Money Matters

Money Matters: For richer, for poorer

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04:01 AM July 24th, 2013

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By: Efren Ll. Cruz, July 24th, 2013 04:01 AM

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Question: My husband and I are constantly arguing about money, particularly on who should control the family’s finances. We are also at odds as to whether we should maintain just one account for our personal spending or maintain separate accounts. Can you give us direction?—Sent via “ask a friend, ask Efren” service on www.personalfinance.ph

Answer: Imagine a country with no constitution; it would be in utter chaos. And since the family is the basic unit of society, it too should have a constitution, more specifically a financial constitution. Furthermore, you and your husband should agree on the provisions of this financial constitution.

At RFP® Philippines, we teach that household finances can be run in the same manner as company finances. In a company, the board of directors sets the policies based on the by-laws and rules on corporate governance set out by the board itself. This board answers to the company’s shareholders.

In a household, husband and wife are the default members of the board.  As their children come of age, they can be included as observers and/or advisers. The financial constitution takes the place of by laws and rules on corporate governance.

The shareholders of the household are just the spouses.

In a company, policies set out by the board are executed by management, who are appointed based on their ability to perform specific functions.  The “C” levels of management in a company are the chief production officer, chief marketing officer, chief human resources officer and chief finance officer (CFO). The chief executive officer (CEO) coordinates and activities of the other “C” level officers, provides direction and is where the buck stops. Management reports to the board.

In a household, only the spouses can be appointed to the “C” levels of management. And in the typical Filipino family, the husband takes on the roles of chief production and marketing officer. The wife assumes the roles of chief human resources and finance officer.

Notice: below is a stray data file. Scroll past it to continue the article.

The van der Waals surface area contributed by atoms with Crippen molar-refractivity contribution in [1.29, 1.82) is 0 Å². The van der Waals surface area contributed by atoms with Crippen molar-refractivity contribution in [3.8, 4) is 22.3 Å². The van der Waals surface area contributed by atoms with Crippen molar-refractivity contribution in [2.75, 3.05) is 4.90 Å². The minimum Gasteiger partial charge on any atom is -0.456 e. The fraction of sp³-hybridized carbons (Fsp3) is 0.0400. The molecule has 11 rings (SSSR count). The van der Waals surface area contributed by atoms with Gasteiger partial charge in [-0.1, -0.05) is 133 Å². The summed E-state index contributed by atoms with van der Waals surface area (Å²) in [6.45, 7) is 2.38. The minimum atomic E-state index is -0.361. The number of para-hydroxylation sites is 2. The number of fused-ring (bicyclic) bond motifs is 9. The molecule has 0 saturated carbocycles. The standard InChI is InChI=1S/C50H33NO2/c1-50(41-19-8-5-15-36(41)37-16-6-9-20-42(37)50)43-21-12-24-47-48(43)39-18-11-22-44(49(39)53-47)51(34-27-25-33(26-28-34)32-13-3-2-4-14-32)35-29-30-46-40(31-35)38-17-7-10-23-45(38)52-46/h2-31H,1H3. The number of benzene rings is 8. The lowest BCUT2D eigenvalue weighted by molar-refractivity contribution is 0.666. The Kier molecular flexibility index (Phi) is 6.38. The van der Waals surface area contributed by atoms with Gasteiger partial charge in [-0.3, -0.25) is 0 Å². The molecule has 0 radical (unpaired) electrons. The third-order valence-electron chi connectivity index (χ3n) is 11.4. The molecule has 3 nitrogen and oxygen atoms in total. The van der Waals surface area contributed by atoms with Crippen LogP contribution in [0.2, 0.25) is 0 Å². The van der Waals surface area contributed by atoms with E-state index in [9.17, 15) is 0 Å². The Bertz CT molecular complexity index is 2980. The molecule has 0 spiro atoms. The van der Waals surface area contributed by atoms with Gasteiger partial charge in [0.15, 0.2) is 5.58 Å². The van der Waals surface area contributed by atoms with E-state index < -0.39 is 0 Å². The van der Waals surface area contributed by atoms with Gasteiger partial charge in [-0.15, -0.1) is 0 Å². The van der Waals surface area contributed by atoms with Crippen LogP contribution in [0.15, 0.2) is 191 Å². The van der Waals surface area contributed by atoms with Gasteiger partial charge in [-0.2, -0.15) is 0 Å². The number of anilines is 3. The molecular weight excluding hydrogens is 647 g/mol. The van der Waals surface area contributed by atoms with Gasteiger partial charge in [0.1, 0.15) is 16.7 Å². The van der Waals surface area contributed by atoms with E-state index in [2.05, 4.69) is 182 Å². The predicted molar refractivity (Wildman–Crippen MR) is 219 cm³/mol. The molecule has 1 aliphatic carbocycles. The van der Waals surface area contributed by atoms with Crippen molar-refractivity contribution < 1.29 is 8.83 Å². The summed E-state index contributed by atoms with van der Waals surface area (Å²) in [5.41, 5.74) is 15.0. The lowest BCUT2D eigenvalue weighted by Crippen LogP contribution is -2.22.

Please note though that with the exception of the CEO, no “C” level management position is higher than the other. In fact, in households where both spouses work, husband and wife share in the duties and responsibilities of all of the “C” levels of management. Nevertheless, the role of CFO should ideally go to the person who has the know-how, discipline and patience required in financial planning, record-keeping, financial analysis and financial risk management. The CEO is the person who can direct the household, makes the ultimate decisions and is where the buck stops.

Ask your spouse who among the two of you is better in these areas.

As to whether husband and wife should keep separate accounts for their personal spending, consider how profits are booked in a corporation vs a household.

Revenues for a corporation come from its sale of goods and services. Deducted from revenues are operating expenses of the firm. Any excess is profits available first for reinvestment in the corporation to afford higher levels of dividends in the future and eventually for distribution as cash dividends to the shareholders.

In a household, revenues come from salary, professional fee, gross income from business and the like. Deducted from revenues are the household’s operating expenses, which include both fixed and variable operating expenses. Anything in excess would be profits available first for reinvestment in the household to afford higher standards of living in the future and eventually for distribution as cash dividends to the household’s shareholders.

In a household, the only two shareholders are entitled to a split of the household’s dividends. But this is only possible after the reinvestment requirements of the household are first met. If there is nothing left after reinvestment, then neither husband nor wife gets to enjoy any dividends.

On the other hand, if the household has already met its lifetime financial goals, all profits can be distributed to the household’s two shareholders. This is typically the case when husband and wife are nearing the end of their life.

Please note two things: 1) dividends to shareholders or household members are never paid out of debt but only from excess profits; and 2) it is only at the option of and not a requirement for either husband or wife to surrender his or her share in the dividends to the other or to their children.

To help you better in financial planning, please download Ya!man™, the country’s first personal finance mobile app. The Android version of Ya!man™ may be downloaded from Google Play. The app’s Symbian (40 or higher) OS may be downloaded from www.personalfinance.ph. The iOS version is coming very soon. Ya!man™ also comes with a feature where you can pose questions to a financial expert. And everything with Ya!man™ is absolutely FREE.

If you want to learn more about effective personal finance for couples, please visit www.personalfinance.ph. You may also want to attend EnRich™ on Aug. 3, our public training on personal finance. Details for EnRich™ may be found in the website.

Have a financial constitution. It will go a long way in fostering peace and harmony within the family.

(Efren Ll. Cruz is a Registered Financial Planner of RFP Philippines, personal finance coach, seasoned investment adviser and bestselling author. Questions about the article may be sent by SMS to 09175050709 or e-mail to efren@personalfinance.ph. To learn more about the RFP program, attend a FREE orientation on Aug. 8, 7 p.m. at the PSE Center. Text Name_E-mail_RFP Info at 09173464126 to register.)

 

 

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